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High Charts Interactive Grids

Bob Roberts:

We use High Charts as well. Excellent tool imho

Originally posted on Stephen Emo's Blog:

Now that my web site has been live for a couple of months I have had time to go back and see some improvements I can make. The first thing I noticed was regarding the Highchart graphs, I noticed that you could filter out the lines of the graph that you where not interested in by clicking on the related legend. So I updated the graph so that clicking on it does not move you to a new page which meant this useful dynamic legend filter functionality could be used. You can still move pages by clicking on the left hand side grid boxes

Interact with the High Charts Graphs Interact with the High Charts Graphs

The second thing I noticed was that smaller towns ended up with the highest price. This was due to the low volumes of sales in the area. This meant a single site valued at 600,000 pounds would give high average…

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Refactor: A clever way to DRY up your create action

Originally posted on Dear Programmer:

Anyone that has spent at least 5 minutes with Ruby on Rails will recognize the following code:

class PersonController


  def create
    if person.save
      flash[:success] = 'Person saved!'
      redirect_to person
      flash[:error] = 'Person not saved.'
      render :new



It’s probably the single most common method in a rails controller and since it follows the same pattern in each controller, it’s ripe for DRYing up!

Here’s how:

In your application_controller.rb add the following method:

def save_and_redirect(new_object, success_msg, error_msg, redirect_path)
  if new_object.save
    flash[:success] = success_msg
     redirect_to redirect_path
    flash[:error] = error_msg
    render :new

Then in your controllers call the method like this:

def create
 save_and_redirect(person, 'Person added!', 'Person not added.', person)

And that’s how it’s done.

Also, in case anyone was wondering where my @person = Person.new(params[:person]) went and why I don’t use instance variables; I use Decent Exposure. Check it out!

However, the above…

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Rails 4: Flash message persists for the next page view

Originally posted on Ruby on Rails Developer Community:

The flash variable is intended to be used before a redirect, and it persists on the resulting page for one request. This means that if we do not redirect, and instead simply render a page, the flash message will persist for two requests: it appears on the rendered page but is still waiting for a redirect (i.e., a second request), and thus the message will appear again if you click a link.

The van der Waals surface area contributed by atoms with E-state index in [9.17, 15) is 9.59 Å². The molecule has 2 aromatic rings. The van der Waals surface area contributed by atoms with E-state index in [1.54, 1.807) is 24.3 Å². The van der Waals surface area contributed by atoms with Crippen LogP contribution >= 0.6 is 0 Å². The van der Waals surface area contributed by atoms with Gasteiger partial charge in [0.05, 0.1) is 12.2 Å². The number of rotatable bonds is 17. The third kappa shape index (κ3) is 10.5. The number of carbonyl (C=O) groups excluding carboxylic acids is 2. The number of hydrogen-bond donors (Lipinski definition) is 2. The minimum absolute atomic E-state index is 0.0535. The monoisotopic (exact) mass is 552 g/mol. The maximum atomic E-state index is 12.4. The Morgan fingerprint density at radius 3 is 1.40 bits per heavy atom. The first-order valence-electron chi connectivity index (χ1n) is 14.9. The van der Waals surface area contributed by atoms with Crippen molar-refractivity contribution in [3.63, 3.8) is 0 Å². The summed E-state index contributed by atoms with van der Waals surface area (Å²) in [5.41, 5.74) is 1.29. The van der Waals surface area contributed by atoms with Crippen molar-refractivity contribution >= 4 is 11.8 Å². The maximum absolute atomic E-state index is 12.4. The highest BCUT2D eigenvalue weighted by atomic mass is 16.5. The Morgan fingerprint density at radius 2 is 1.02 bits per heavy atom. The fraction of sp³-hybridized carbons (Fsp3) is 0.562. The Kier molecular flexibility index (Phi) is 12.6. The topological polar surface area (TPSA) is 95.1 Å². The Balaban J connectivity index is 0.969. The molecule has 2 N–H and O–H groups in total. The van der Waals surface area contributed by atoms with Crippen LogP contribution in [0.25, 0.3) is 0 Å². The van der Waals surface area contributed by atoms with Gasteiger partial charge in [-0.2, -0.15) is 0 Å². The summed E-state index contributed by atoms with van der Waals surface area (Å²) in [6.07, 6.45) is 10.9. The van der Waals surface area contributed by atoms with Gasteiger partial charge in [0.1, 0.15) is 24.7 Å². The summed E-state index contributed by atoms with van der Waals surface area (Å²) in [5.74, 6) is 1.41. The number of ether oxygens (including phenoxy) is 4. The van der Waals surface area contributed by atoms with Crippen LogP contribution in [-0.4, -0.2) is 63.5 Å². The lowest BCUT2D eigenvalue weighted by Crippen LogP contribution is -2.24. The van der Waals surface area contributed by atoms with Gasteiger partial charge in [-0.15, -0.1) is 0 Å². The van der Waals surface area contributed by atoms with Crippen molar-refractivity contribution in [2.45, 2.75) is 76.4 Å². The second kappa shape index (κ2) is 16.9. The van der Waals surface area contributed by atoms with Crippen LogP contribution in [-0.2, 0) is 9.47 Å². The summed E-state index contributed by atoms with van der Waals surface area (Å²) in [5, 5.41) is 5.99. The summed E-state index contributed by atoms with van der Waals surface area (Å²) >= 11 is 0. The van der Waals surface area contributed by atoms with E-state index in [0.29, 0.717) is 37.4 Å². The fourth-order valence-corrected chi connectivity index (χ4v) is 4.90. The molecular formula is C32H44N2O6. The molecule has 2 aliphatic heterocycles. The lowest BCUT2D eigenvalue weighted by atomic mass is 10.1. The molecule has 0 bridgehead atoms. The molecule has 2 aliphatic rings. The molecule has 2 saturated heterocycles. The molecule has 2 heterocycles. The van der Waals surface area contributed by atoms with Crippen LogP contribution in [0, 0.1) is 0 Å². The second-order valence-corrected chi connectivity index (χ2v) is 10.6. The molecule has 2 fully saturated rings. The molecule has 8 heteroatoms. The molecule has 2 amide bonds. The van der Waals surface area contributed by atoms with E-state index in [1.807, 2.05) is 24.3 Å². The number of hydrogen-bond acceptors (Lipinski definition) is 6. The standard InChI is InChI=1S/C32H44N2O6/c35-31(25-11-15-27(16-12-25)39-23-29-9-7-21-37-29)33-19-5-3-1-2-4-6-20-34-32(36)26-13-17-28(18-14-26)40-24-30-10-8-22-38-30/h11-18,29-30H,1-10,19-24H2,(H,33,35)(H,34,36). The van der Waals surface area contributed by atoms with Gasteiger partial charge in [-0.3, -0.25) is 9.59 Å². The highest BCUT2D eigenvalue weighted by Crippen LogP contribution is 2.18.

To avoid this weird behavior, when rendering rather than redirecting we use flash.now instead of flash.

The flash.now object is used for displaying flash messages on a rendered page. As per my assumption, if you ever find a random flash message where you do not expect it, you can resolve it by replacing flash with flash.now.

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What Ruby On Rails is, and the only other three things you really need to understand to get started

Bob Roberts:

My favorite quote:
“The terminal is a piece of voodoo”
I totally felt that way the first time in a console!!

Originally posted on Ruby Warriors:

What is Ruby On Rails?

Ruby is a programming language. Hardcore code – the stuff that’s impossible to understand for an untrained person. You can do stuff with this language; anything, really. You can program stuff, write software with it etc.

Rails is bit like a piece of software you use to

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2014 in review

The WordPress.com stats helper monkeys prepared a 2014 annual report for this blog.

Here’s an excerpt:

The concert hall at the Sydney Opera House holds 2,700 people. This blog was viewed about 13,000 times in 2014. If it were a concert at Sydney Opera House, it would take about 5 sold-out performances for that many people to see it.

Click here to see the complete report.

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Creating a Simple Form with Rails

Bob Roberts:

This is a great write up that I thought that I would share ;)

Originally posted on Cindi Writes Code:

Form helpers are designed to make working with resources much easier compared to plain HTML.

http://api.rubyonrails.org/ – search for “form_for” to find under ActionView::Helpers::FormHelper

We can use a form builder to create a form within an .erb template. The main form builder for Rails is provided by a helper method called “form_for”.  Example code:

The form_for helper creates a form that allows the user to create or update the attributes of a specific model object.

The method can be used in several slightly different ways, depending on how much you wish to rely on Rails to infer automatically from the model how the form should be constructed. For a generic model object, a form can be created by passing form_for a string or symbol representing the object we are concerned with.

In the example above, we are passing in the article object (“:article”).

The variable f yielded to the…

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Pretend to generate without really generating!

Bob Roberts:

Hmmmm, I never knew this :(

Originally posted on Ruby Warriors:

When running ‘rails generate’, you can add a -p (pretend) flag at the end of the command to see what the output will look like, without actually running it. Very handy!

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